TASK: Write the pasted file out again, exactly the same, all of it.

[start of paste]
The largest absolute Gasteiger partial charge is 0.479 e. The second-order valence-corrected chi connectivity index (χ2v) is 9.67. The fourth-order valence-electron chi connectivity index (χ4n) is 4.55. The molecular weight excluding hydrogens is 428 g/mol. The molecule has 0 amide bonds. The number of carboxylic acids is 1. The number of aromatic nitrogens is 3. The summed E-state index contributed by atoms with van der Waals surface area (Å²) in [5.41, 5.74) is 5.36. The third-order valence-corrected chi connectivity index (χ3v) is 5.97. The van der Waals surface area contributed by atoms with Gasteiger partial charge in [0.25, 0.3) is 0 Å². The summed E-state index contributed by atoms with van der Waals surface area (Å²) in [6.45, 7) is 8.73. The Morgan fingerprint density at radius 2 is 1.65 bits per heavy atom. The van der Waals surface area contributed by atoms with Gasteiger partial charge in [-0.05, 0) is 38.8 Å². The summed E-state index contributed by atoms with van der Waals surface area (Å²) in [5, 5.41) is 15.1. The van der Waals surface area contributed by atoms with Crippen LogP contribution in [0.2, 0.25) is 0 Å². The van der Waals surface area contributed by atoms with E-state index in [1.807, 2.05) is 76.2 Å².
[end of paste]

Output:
The largest absolute Gasteiger partial charge is 0.479 e. The second-order valence-corrected chi connectivity index (χ2v) is 9.67. The fourth-order valence-electron chi connectivity index (χ4n) is 4.55. The molecular weight excluding hydrogens is 428 g/mol. The molecule has 0 amide bonds. The number of carboxylic acids is 1. The number of aromatic nitrogens is 3. The summed E-state index contributed by atoms with van der Waals surface area (Å²) in [5.41, 5.74) is 5.36. The third-order valence-corrected chi connectivity index (χ3v) is 5.97. The van der Waals surface area contributed by atoms with Gasteiger partial charge in [0.25, 0.3) is 0 Å². The summed E-state index contributed by atoms with van der Waals surface area (Å²) in [6.45, 7) is 8.73. The Morgan fingerprint density at radius 2 is 1.65 bits per heavy atom. The van der Waals surface area contributed by atoms with Gasteiger partial charge in [-0.05, 0) is 38.8 Å². The summed E-state index contributed by atoms with van der Waals surface area (Å²) in [5, 5.41) is 15.1. The van der Waals surface area contributed by atoms with Crippen LogP contribution in [0.2, 0.25) is 0 Å². The van der Waals surface area contributed by atoms with E-state index in [1.807, 2.05) is 76.2 Å².